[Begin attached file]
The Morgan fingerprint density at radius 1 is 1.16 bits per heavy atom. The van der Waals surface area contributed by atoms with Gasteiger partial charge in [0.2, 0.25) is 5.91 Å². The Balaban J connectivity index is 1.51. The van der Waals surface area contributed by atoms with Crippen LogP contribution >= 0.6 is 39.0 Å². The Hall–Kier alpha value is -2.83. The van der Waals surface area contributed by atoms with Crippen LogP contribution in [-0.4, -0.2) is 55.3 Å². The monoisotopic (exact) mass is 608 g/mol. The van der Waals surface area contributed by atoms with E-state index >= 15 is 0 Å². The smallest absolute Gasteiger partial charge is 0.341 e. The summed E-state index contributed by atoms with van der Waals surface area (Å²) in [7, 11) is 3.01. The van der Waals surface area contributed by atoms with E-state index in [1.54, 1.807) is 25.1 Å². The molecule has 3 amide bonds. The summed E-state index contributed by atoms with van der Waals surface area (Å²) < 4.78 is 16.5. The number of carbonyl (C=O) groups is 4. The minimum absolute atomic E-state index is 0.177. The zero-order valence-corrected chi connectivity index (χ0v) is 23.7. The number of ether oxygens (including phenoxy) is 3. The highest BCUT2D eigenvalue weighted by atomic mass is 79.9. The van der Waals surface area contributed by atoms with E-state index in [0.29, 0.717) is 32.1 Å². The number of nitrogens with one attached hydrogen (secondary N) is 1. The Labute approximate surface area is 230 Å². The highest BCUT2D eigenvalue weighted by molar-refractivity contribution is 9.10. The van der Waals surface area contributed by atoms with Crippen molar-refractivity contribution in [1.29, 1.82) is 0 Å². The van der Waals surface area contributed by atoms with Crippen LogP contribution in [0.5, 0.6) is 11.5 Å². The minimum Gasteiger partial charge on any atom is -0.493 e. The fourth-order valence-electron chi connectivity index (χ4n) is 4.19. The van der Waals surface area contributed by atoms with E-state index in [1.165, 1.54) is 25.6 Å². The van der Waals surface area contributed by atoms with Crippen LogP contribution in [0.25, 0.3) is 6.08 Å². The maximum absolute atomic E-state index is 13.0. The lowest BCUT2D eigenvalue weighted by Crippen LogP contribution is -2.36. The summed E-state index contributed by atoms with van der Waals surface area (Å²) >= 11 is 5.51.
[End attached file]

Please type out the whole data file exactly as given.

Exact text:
The Morgan fingerprint density at radius 1 is 1.16 bits per heavy atom. The van der Waals surface area contributed by atoms with Gasteiger partial charge in [0.2, 0.25) is 5.91 Å². The Balaban J connectivity index is 1.51. The van der Waals surface area contributed by atoms with Crippen LogP contribution >= 0.6 is 39.0 Å². The Hall–Kier alpha value is -2.83. The van der Waals surface area contributed by atoms with Crippen LogP contribution in [-0.4, -0.2) is 55.3 Å². The monoisotopic (exact) mass is 608 g/mol. The van der Waals surface area contributed by atoms with E-state index >= 15 is 0 Å². The smallest absolute Gasteiger partial charge is 0.341 e. The summed E-state index contributed by atoms with van der Waals surface area (Å²) in [7, 11) is 3.01. The van der Waals surface area contributed by atoms with E-state index in [1.54, 1.807) is 25.1 Å². The molecule has 3 amide bonds. The summed E-state index contributed by atoms with van der Waals surface area (Å²) < 4.78 is 16.5. The number of carbonyl (C=O) groups is 4. The minimum absolute atomic E-state index is 0.177. The zero-order valence-corrected chi connectivity index (χ0v) is 23.7. The number of ether oxygens (including phenoxy) is 3. The highest BCUT2D eigenvalue weighted by atomic mass is 79.9. The van der Waals surface area contributed by atoms with E-state index in [0.29, 0.717) is 32.1 Å². The number of nitrogens with one attached hydrogen (secondary N) is 1. The Labute approximate surface area is 230 Å². The highest BCUT2D eigenvalue weighted by molar-refractivity contribution is 9.10. The van der Waals surface area contributed by atoms with Crippen molar-refractivity contribution in [1.29, 1.82) is 0 Å². The van der Waals surface area contributed by atoms with Crippen LogP contribution in [0.5, 0.6) is 11.5 Å². The minimum Gasteiger partial charge on any atom is -0.493 e. The fourth-order valence-electron chi connectivity index (χ4n) is 4.19. The van der Waals surface area contributed by atoms with E-state index in [1.165, 1.54) is 25.6 Å². The van der Waals surface area contributed by atoms with Crippen LogP contribution in [0.25, 0.3) is 6.08 Å². The maximum absolute atomic E-state index is 13.0. The lowest BCUT2D eigenvalue weighted by Crippen LogP contribution is -2.36. The summed E-state index contributed by atoms with van der Waals surface area (Å²) >= 11 is 5.51.